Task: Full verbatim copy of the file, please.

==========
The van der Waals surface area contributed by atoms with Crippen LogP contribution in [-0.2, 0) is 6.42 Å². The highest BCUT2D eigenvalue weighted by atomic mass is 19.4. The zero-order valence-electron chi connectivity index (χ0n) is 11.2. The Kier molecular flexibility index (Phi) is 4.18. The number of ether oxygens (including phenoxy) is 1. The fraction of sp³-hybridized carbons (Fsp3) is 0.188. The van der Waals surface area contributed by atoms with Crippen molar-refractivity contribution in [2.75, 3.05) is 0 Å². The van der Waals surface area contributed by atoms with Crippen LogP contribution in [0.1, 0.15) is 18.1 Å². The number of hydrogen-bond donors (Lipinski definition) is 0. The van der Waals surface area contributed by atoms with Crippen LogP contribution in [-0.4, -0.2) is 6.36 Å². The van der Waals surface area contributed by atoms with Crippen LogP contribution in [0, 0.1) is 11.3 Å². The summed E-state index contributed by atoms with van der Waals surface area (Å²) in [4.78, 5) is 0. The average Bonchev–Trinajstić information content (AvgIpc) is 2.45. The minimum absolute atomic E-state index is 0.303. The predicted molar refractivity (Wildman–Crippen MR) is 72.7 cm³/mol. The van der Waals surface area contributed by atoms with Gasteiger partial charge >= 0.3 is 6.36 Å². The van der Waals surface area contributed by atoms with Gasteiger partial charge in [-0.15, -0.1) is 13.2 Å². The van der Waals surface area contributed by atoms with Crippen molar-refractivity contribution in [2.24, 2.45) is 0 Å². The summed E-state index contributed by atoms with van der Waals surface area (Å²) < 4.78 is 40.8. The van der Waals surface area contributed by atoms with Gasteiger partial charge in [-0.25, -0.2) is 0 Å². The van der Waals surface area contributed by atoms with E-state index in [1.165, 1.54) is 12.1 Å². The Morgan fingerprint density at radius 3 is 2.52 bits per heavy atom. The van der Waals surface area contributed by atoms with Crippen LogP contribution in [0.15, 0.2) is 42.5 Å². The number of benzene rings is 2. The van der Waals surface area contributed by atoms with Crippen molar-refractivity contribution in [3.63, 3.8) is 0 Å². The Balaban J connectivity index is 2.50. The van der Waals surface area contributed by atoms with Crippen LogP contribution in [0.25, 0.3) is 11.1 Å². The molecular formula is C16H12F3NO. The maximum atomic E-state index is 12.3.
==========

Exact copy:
The van der Waals surface area contributed by atoms with Crippen LogP contribution in [-0.2, 0) is 6.42 Å². The highest BCUT2D eigenvalue weighted by atomic mass is 19.4. The zero-order valence-electron chi connectivity index (χ0n) is 11.2. The Kier molecular flexibility index (Phi) is 4.18. The number of ether oxygens (including phenoxy) is 1. The fraction of sp³-hybridized carbons (Fsp3) is 0.188. The van der Waals surface area contributed by atoms with Crippen molar-refractivity contribution in [2.75, 3.05) is 0 Å². The van der Waals surface area contributed by atoms with Crippen LogP contribution in [0.1, 0.15) is 18.1 Å². The number of hydrogen-bond donors (Lipinski definition) is 0. The van der Waals surface area contributed by atoms with Crippen LogP contribution in [-0.4, -0.2) is 6.36 Å². The van der Waals surface area contributed by atoms with Crippen LogP contribution in [0, 0.1) is 11.3 Å². The summed E-state index contributed by atoms with van der Waals surface area (Å²) in [4.78, 5) is 0. The average Bonchev–Trinajstić information content (AvgIpc) is 2.45. The minimum absolute atomic E-state index is 0.303. The predicted molar refractivity (Wildman–Crippen MR) is 72.7 cm³/mol. The van der Waals surface area contributed by atoms with Gasteiger partial charge >= 0.3 is 6.36 Å². The van der Waals surface area contributed by atoms with Gasteiger partial charge in [-0.15, -0.1) is 13.2 Å². The van der Waals surface area contributed by atoms with Crippen molar-refractivity contribution in [2.24, 2.45) is 0 Å². The summed E-state index contributed by atoms with van der Waals surface area (Å²) < 4.78 is 40.8. The van der Waals surface area contributed by atoms with Gasteiger partial charge in [-0.25, -0.2) is 0 Å². The van der Waals surface area contributed by atoms with E-state index in [1.165, 1.54) is 12.1 Å². The Morgan fingerprint density at radius 3 is 2.52 bits per heavy atom. The van der Waals surface area contributed by atoms with Crippen LogP contribution in [0.15, 0.2) is 42.5 Å². The number of benzene rings is 2. The van der Waals surface area contributed by atoms with Crippen molar-refractivity contribution in [3.63, 3.8) is 0 Å². The Balaban J connectivity index is 2.50. The van der Waals surface area contributed by atoms with Crippen LogP contribution in [0.25, 0.3) is 11.1 Å². The molecular formula is C16H12F3NO. The maximum atomic E-state index is 12.3.